Justin has participated in several Broadway Junior productions at Nashville Christian School including Willy Wonka and the Chocolate Factory (Charlie), Fantastic Mr. Fox (Badger), and is currently preparing to play the role of Mufasa in Lion King Jr. for the upcoming Junior Theatre Festival. “Broadway Junior is fun,” said Justin, “I get to be in a show that is so much bigger than myself. We work hard for several weeks to make the show the best we can make it. When we finally put it all together it is a masterpiece. Being in plays makes me feel happy. When I am in a play I can never feel down, there are always people there to help. I like doing plays with my friends. Being in plays gives me confidence. When I am in plays I feel this boost of energy and I feel like I can do anything. Broadway Junior gives me JOY!”
Justin gives joy to everyone else when he performs on the stage, and we are so proud of his achievements in drama. Congratulations Justin!
Caroline Armstrong, Abby Shivers, and Maggie Shivers are some of Kingston Springs most talented teenage residents who have been working hard as first-time student directors for the upcoming one-act weekend at Nashville Christian School. The two productions, both featuring Roald Dahl’s famous work, are Fantastic Mr. Fox and James and the Giant Peach Jr.
Caroline Armstrong is a senior and is new to the drama program at NCS and is the student-director for Fantastic Mr. Fox. Caroline is no stranger to foxes or any other wild animal for that matter. Her family owns Armstrong Animal Adventures, a company that provides animal education programs for children. When asked why she wanted to direct, Caroline explained, “I originally wanted to direct for the experience; however, after I started, I learned how much fun it was to work with such a diverse group of people. I love to work with the kids and help them further their knowledge and skills.”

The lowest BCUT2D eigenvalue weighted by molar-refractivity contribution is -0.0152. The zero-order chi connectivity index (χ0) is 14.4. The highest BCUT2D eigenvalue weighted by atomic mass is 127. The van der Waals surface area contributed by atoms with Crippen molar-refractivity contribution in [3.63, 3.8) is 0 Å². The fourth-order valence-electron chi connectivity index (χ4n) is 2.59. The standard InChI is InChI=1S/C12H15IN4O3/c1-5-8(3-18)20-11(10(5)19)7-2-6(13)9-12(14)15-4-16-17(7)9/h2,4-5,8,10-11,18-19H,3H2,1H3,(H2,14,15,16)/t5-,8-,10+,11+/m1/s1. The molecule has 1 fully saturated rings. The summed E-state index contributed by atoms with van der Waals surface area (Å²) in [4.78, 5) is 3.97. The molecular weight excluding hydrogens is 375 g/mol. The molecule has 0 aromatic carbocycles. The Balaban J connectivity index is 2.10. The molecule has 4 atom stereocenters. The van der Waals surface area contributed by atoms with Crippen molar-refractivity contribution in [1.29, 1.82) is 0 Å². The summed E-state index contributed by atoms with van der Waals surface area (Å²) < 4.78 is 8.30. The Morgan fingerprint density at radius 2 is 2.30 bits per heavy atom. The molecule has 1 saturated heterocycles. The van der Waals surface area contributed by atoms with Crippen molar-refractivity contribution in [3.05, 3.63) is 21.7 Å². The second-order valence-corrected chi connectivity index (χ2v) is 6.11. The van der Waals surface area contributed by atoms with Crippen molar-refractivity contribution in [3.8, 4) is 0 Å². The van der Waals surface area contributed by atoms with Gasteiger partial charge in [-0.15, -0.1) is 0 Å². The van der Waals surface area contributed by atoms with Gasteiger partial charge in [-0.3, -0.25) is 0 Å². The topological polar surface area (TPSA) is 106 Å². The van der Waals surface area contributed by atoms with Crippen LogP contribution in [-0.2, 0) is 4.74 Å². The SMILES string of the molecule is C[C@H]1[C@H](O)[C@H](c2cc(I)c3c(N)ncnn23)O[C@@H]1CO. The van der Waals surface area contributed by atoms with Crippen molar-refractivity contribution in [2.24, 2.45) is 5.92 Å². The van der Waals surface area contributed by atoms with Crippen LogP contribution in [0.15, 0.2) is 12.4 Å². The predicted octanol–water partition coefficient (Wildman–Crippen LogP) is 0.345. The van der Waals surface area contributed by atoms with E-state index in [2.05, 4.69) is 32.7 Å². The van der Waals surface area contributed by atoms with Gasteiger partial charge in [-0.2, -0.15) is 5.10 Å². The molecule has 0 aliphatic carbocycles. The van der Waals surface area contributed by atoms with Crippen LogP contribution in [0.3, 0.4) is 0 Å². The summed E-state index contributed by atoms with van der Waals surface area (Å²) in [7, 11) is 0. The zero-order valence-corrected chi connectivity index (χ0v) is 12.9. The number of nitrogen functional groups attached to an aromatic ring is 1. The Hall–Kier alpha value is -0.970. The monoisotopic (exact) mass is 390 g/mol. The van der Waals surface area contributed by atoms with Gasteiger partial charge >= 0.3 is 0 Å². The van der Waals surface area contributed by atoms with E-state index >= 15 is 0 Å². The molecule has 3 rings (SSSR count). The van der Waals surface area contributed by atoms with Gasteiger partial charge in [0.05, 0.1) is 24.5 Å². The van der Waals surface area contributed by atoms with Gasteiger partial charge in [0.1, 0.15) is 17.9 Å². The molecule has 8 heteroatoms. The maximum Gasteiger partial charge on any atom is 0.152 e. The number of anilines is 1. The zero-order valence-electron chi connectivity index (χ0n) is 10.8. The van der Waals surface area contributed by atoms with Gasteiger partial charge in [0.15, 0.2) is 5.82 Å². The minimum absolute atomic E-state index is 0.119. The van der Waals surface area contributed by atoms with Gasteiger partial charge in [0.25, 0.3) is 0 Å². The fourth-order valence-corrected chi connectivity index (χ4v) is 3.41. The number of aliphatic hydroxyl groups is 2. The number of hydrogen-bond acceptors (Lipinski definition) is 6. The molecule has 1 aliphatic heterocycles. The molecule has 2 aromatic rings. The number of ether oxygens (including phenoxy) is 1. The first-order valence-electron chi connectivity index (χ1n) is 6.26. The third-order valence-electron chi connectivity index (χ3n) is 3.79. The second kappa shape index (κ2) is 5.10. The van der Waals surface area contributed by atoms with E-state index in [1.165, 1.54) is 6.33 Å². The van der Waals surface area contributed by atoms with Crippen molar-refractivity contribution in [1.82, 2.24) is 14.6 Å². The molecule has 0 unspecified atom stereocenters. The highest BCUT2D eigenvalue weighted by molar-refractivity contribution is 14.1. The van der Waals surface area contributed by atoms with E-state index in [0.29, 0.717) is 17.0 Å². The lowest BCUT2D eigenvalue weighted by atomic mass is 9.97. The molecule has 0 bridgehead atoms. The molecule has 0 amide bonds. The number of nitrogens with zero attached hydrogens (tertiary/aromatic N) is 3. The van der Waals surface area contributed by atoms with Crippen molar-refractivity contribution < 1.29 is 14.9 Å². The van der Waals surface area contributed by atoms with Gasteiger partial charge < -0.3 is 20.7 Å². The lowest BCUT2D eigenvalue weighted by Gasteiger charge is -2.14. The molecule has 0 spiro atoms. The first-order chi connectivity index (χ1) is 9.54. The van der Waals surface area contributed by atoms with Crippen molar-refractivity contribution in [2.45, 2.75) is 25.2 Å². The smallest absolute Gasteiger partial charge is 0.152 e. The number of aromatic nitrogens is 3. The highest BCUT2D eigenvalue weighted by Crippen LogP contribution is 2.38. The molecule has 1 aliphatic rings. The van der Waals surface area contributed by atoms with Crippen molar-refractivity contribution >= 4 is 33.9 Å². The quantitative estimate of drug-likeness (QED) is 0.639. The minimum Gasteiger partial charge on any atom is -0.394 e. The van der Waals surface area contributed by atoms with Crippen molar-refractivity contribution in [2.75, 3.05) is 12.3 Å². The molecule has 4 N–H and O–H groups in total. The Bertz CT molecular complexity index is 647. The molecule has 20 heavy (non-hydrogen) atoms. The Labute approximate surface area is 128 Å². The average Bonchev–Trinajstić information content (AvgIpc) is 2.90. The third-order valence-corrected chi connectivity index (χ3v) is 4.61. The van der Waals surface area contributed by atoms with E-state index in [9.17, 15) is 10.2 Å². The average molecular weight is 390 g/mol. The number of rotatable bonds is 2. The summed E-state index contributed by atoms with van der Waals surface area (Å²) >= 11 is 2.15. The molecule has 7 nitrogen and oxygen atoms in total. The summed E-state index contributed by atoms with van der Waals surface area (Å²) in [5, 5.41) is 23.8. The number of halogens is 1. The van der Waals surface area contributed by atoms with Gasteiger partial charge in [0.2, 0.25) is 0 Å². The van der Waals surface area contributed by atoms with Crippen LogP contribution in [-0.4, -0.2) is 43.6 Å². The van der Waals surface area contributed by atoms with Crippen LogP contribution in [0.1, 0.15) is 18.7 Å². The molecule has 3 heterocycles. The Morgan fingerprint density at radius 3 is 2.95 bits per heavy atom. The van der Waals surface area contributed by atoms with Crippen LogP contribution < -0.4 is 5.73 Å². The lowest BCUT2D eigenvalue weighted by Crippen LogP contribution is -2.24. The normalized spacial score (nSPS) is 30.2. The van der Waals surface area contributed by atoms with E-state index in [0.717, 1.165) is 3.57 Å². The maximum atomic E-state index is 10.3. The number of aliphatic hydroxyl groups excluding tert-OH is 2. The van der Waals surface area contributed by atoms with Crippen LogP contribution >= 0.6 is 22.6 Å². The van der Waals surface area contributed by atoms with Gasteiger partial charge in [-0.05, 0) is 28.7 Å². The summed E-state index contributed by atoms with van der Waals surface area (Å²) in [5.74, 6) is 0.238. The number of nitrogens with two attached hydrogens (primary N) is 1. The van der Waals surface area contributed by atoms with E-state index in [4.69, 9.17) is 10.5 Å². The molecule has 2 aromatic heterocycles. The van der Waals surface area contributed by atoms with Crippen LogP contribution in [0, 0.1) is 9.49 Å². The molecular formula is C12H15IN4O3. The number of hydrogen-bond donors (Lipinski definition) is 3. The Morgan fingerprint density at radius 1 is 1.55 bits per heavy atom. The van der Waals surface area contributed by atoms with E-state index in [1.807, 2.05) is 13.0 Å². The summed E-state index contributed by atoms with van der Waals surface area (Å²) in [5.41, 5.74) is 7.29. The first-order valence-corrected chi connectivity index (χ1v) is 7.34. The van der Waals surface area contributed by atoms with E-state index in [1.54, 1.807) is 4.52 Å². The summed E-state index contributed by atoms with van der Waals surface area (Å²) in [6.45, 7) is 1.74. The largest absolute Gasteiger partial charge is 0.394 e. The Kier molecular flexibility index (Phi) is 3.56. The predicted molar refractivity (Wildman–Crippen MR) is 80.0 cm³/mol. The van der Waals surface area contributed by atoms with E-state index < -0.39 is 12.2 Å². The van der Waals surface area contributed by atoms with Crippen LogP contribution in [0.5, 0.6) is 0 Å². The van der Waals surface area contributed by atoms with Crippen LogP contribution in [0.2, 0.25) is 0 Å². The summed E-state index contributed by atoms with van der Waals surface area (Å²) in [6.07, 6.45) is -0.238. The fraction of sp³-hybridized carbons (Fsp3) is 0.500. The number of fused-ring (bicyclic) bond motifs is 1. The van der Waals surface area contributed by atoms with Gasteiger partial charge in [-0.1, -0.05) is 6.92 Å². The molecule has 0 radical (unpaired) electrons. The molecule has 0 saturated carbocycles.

Abby Shivers is a sophomore and has been a part of the NCS drama program since elementary school. While typically found on the stage in a starring role, she took her first turn at directing the middle school production of Willy Wonka and the Chocolate Factory Jr. as a freshman. Now she is undertaking the direction of James and the Giant Peach Jr. with her older sister, Maggie. “It’s definitely different directing than it is actually performing on the stage. I’m used to just memorizing my lines, learning choreography and music, and then performing on stage. There are so many more responsibilities for a director! Instead of just worrying about yourself, you have to organize the whole show. Every week, working around actors’ schedules in order to plan out the week is so much harder than one would think! Then, following up everything with microphone lists, prop lists, costume lists…so many lists!” Abby shared.